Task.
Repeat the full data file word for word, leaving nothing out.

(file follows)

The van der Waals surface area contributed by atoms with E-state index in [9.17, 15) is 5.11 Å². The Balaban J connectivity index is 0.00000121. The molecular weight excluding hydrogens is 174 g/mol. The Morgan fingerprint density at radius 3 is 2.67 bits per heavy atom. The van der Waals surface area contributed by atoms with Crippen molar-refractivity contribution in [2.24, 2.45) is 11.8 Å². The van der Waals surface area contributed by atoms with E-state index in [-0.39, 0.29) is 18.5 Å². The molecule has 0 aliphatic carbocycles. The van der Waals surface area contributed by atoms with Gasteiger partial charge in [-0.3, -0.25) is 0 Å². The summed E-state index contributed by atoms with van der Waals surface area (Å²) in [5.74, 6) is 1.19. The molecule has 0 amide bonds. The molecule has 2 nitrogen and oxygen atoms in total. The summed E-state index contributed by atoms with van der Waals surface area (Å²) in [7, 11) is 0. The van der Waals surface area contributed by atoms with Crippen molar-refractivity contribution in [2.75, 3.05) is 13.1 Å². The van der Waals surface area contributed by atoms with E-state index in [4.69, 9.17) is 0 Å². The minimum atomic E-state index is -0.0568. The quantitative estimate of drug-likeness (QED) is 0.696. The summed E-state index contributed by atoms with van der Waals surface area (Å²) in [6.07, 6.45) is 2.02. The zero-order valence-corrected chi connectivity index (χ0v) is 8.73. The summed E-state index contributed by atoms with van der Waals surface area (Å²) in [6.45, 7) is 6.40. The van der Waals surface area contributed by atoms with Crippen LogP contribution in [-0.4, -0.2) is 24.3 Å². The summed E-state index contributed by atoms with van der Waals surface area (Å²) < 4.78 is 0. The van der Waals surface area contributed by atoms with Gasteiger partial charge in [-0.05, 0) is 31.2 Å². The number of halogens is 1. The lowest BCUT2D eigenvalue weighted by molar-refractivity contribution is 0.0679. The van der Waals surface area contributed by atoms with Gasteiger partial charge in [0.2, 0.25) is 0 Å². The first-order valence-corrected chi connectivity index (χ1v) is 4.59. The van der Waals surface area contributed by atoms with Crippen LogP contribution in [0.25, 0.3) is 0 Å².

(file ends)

The van der Waals surface area contributed by atoms with E-state index in [9.17, 15) is 5.11 Å². The Balaban J connectivity index is 0.00000121. The molecular weight excluding hydrogens is 174 g/mol. The Morgan fingerprint density at radius 3 is 2.67 bits per heavy atom. The van der Waals surface area contributed by atoms with Crippen molar-refractivity contribution in [2.24, 2.45) is 11.8 Å². The van der Waals surface area contributed by atoms with E-state index in [-0.39, 0.29) is 18.5 Å². The molecule has 0 aliphatic carbocycles. The van der Waals surface area contributed by atoms with Gasteiger partial charge in [-0.3, -0.25) is 0 Å². The summed E-state index contributed by atoms with van der Waals surface area (Å²) in [5.74, 6) is 1.19. The molecule has 0 amide bonds. The molecule has 2 nitrogen and oxygen atoms in total. The summed E-state index contributed by atoms with van der Waals surface area (Å²) in [7, 11) is 0. The van der Waals surface area contributed by atoms with Crippen molar-refractivity contribution in [2.75, 3.05) is 13.1 Å². The van der Waals surface area contributed by atoms with E-state index in [4.69, 9.17) is 0 Å². The minimum atomic E-state index is -0.0568. The quantitative estimate of drug-likeness (QED) is 0.696. The summed E-state index contributed by atoms with van der Waals surface area (Å²) in [6.07, 6.45) is 2.02. The zero-order valence-corrected chi connectivity index (χ0v) is 8.73. The summed E-state index contributed by atoms with van der Waals surface area (Å²) in [6.45, 7) is 6.40. The van der Waals surface area contributed by atoms with Crippen LogP contribution in [-0.4, -0.2) is 24.3 Å². The summed E-state index contributed by atoms with van der Waals surface area (Å²) < 4.78 is 0. The van der Waals surface area contributed by atoms with Gasteiger partial charge in [-0.05, 0) is 31.2 Å². The number of halogens is 1. The lowest BCUT2D eigenvalue weighted by molar-refractivity contribution is 0.0679. The van der Waals surface area contributed by atoms with Gasteiger partial charge in [0.2, 0.25) is 0 Å². The first-order valence-corrected chi connectivity index (χ1v) is 4.59. The van der Waals surface area contributed by atoms with Crippen LogP contribution in [0.25, 0.3) is 0 Å².